• I think that with cashmere, as with many things, you get what you pay for. The availability of cheap cashmere over the past 20 or so years has led us astray. It pills like crazy and is ultimately disposable. I remember an article at PutThisOn on the topic. If the cashmere sweater is rather pricey, like $200-ish and above, and comes from a good purveyor as Sarah says, you’ll have a terrific sweater for many years if not a lifetime. In short, fast fashion ruins everything, including cashmere.

  7. All good, but the vibe is decidedly urban chic. There’s some pizzaz and luxe to all this that speaks to a Carnegie Hill / Darien-Stamford-Greenwich vibe. Or ‘those parts of Long Island.”

    Contrast with I’m seeing a lot of these days– what a buddy called “Preppy Quaker.” I laugh but there is a decidedly Friends school vibe to it: most rustic. Tending toward the plain, the homespun. Voluminous shetland and wool ragg sweaters, full-fitting corduroy pants, plain loafers, field coat. Think LL Bean catalog circa 1975.

    • Admittedly, I am from the city and live in “that part of Long Island”—my family has been there for several generations. It’s always interesting to see what role place plays in developing style and preference!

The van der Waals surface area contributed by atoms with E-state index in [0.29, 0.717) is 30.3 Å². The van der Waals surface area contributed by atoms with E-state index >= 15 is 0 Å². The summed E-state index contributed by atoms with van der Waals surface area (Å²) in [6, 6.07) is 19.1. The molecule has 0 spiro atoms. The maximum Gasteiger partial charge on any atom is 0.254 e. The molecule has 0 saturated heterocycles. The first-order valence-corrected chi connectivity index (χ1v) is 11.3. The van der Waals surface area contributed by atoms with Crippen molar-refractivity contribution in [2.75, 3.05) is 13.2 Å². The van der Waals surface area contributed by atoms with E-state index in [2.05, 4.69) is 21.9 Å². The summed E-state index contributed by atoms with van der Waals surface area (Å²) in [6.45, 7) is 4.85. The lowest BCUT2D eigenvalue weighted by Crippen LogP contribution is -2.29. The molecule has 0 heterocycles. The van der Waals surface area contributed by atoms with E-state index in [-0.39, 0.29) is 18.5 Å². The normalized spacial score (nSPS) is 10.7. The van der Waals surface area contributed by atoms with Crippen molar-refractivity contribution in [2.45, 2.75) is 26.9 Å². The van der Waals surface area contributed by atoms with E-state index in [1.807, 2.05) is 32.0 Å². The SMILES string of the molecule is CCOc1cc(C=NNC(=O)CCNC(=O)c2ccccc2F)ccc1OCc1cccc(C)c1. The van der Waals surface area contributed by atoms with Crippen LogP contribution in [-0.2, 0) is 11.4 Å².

8. @KT: Cashmere is soft but not durable. Harley has developed a shetland-cashmere blend, which, like Magee’s ‘Donegal Mist’ (5% cashmere) is simultaneously sturdy and soft.

  9. @ Paul —
    so true about Belgian’s. laughing out loud at that one.
    Still opting for the old BB/Alden tassel mocs…

  10. Except for the Belgians, very much in line with what my late maternal grandmother, mother, and the other women in the extended family wore/advised. My sister follows their lead. The classics remain classics for a reason.

    Kind Regards,


  11. True enough. There are many, yet unwritten anthropologies and sociologies of clothing (as presentation of self to the world). I’m happily stuck in 1960s J. Press mode (I’m an old soul), thus not a fan of the latter-day preppy stuff. Oh well. Kudos and keep at the “trying for elegance.” Speaking of which, I think this is right up our alley:

  12. Is there room above for the little black dress? Smashing with those pearls!

  13. Vic Hamilton | March 18, 2023 at 1:30 am |

    In addition to your focus on women, it would be a pleasure to read your comments/suggestions specifically aimed at men.
    Thank you.